Lillian Hellman came from a German-American background, growing up in both New Orleans and New York. Did she have any Jewish connection ? The book does not tell you. After dropping out of colleges, she got married. She stayed with the guy for seven years, but we learn zilch about him, nor about why she chose him then dropped him. Later, she became famous for writing a number of plays that were highly successful on Broadway. She became a nationally known author. Is there even a single word about how, why, where and when she wrote any of these plays ? No, nothing. In fact, if I hadn't heard of Lillian Hellman over many years, I would have no clue as to why reading this autobiography would be interesting. We learn of her close relationship to two black women, both servants in her home. This reflects the civil rights movement and political trends of the 1960s when she wrote the memoir. I am not sure they played such a central role in her life. She also talks a lot about Dorothy Parker and Dashiell Hammett, with the latter of whom she had a 30-year affair. (She had affairs with a number of other people, but they are not mentioned.) Hellman became a political activist early on and her heart went out to the left. She visited Spain during the Civil War and Russia several times. We get almost nothing of her political convictions; the book is apolitical. She finds the time, though, to show how she didn't have any interest in interviewing Stalin or in travelling with the Red Army. Did she have deep political commitments ? Was she a Communist sympathizer ? Other people say she was, but her beliefs play no role in this strange autobiography. What we get are very impressionistic, humorous, and self-centered portraits of Spain and Russia. Hellman defied the House Un-American Activities Committee but did not go to jail. Perhaps she was blacklisted afterwards, but the book does not tell us. On top of all this, she rarely introduces the people whose names she drops. There is no historical background to anyone and no information on how she knew many of the people either. I fear that this volume will, like O. Henry's stories, become so `period-specific' in future that the generations to come will not understand much due to lack of familiarity with the times, the people, and the issues. If little vignettes about famous people turn you on, you might like AN UNFINISHED WOMAN. To know Lillian Hellman, you'd better read something else.
on September 9, 2014
In "Crazy Salad," Nora Ephron gives Lillian Hellman’s "An Unfinished Woman: A Memoir" a must-not-miss review. I love Nora. I trust Nora. But this is her second recommendation that has left me underwhelmed. Still, I can see why she related. Both ladies were feminist Jewish screenwriters. They both were upper-crust but also in touch, wide reaching and also reachable.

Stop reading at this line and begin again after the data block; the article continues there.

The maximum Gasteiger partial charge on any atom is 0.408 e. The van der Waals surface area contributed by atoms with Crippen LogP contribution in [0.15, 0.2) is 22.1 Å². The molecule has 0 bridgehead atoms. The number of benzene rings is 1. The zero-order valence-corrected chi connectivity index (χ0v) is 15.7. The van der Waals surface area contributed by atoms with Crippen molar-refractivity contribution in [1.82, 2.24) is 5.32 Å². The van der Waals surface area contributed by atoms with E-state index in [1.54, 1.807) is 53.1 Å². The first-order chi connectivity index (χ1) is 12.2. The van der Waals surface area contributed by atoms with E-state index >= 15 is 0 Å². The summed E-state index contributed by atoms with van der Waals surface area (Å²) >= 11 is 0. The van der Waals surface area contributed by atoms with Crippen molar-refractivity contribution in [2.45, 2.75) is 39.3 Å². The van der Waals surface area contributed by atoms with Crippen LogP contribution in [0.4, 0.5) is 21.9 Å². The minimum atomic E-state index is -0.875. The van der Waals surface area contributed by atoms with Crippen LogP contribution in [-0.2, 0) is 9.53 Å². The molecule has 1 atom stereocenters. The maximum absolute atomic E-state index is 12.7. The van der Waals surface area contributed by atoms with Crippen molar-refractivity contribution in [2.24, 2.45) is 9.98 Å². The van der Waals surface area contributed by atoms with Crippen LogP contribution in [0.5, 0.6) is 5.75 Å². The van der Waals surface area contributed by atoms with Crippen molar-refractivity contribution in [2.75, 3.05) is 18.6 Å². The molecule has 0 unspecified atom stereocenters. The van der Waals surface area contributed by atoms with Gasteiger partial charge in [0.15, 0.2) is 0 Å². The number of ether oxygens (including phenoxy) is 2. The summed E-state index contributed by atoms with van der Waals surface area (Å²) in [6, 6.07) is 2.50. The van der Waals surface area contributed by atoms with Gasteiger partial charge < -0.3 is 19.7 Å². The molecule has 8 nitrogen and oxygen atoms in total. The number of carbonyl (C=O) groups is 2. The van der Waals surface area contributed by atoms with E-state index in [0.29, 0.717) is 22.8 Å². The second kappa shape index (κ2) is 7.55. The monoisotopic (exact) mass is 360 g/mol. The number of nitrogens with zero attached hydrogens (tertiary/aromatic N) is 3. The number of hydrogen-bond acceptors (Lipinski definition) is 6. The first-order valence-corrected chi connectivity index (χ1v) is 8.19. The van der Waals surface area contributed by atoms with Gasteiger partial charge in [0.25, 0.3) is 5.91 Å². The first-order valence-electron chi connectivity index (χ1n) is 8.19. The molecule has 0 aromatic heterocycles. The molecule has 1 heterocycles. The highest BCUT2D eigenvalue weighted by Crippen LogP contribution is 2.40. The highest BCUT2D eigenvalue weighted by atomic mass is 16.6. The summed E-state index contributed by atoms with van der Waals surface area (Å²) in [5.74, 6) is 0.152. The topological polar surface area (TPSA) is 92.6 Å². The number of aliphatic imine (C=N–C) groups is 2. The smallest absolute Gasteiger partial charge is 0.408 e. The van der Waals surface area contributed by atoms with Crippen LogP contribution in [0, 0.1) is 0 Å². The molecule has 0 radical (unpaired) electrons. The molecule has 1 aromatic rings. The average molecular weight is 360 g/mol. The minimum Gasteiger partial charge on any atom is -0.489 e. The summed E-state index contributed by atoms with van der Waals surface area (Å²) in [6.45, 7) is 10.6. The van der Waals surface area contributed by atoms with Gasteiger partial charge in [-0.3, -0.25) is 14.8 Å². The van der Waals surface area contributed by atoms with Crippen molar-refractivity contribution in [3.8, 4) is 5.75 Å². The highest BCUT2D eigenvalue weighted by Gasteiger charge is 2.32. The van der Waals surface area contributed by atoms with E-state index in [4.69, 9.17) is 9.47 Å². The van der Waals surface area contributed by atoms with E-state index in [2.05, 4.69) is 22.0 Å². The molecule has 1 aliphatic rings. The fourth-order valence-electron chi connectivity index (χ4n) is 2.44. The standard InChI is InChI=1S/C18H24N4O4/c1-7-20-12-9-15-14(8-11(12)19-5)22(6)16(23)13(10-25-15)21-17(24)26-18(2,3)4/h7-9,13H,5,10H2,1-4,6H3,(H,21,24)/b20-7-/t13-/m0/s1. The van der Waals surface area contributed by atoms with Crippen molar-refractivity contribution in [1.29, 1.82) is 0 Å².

Lillian, however, did not begin life among the privileged. Her father was a shoe salesman, and during her childhood, she spent six months of every year in a New Orleans boarding house run by his sisters, and six months in New York with her mother’s family. She describes her early years just enough illustrate the innate independence which characterized her life. Rebellious little Lillian was primarily unconcerned with pleasing anyone besides herself, and she respected practically no one but Sophronia, her black caretaker, whom she loved.
As she moves into her adulthood, Lillian drops lots of celebrity-circle names, most of which were unfamiliar to me. (Ernest Hemingway, I knew.) As she tells of their profuse alcohol consumption, I had to wonder how much more extraordinary - or, perhaps, ordinary - they might have been if they’d made any effort to stay sober for ten minutes at a time. Lillian writes a little about her marriage to Arthur Kober, none of which seems remarkable after the reading. He is not among the prominent players in her life story.
Featured prominently, however, are Lillian’s European travels during World War II. The intimate diary vignettes are my favorite feature of the book. In them, she describes the ravaged landscapes, the kindness of war-weary locals, and the rationing of her own canned foods (which she brought upon Hemingway’s advice). She details a harrowing flight to frigid winter-time Russia. On this journey, she suffers a disastrous medical mishap, and an unlikely character assumes tender responsibility for her care and recovery. She also tells heartwrenching war stories, such as her visit to a concentration camp just recently surrendered by the Germans, where smoke still puffed from the chimneys, and human bones still lay in trenches.
Lillian saves the last few chapters for her most important people, beginning with her friend, the poet and screenwriter Dorothy Parker. To me, Dorothy seems like a loopy, lushy woman, an opinion shared by Lillian’s partner, Dashiell, who flatly refuses to associate with her. But Lillian obviously adores Dorothy and pays her respectable homage with a nod to her nuttiness.
The second to last chapter is devoted to Helen, the black housekeeper of Lillian’s adulthood, with frequent references to her childhood nurse Sophronia as well. In these pages, Lillian attempts to demonstrate her liberal-mindedness, but the contemporary reader sees a first-hand relic of white liberal guilt. Nevertheless, the portrayal of the era’s black/white relations adds dimension to our understanding of the progress we have - and haven’t - made since then.
The final chapter is Lillian’s memorial to Dashiell Hammett, her friend and lover from her mid-twenties until his death. These are the most sentimental pages in the book. She does not glamorize Dashiell’s addictions and eccentricities, but instead she writes with sensitivity about his alcoholism, his reclusiveness, their disagreements, and later, his pathological hoarding and neglect. Some anecdotes indicate the old cultural standards, with the immovable, unemotional man, but Lillian clearly commands a fantastic degree of autonomy for her time.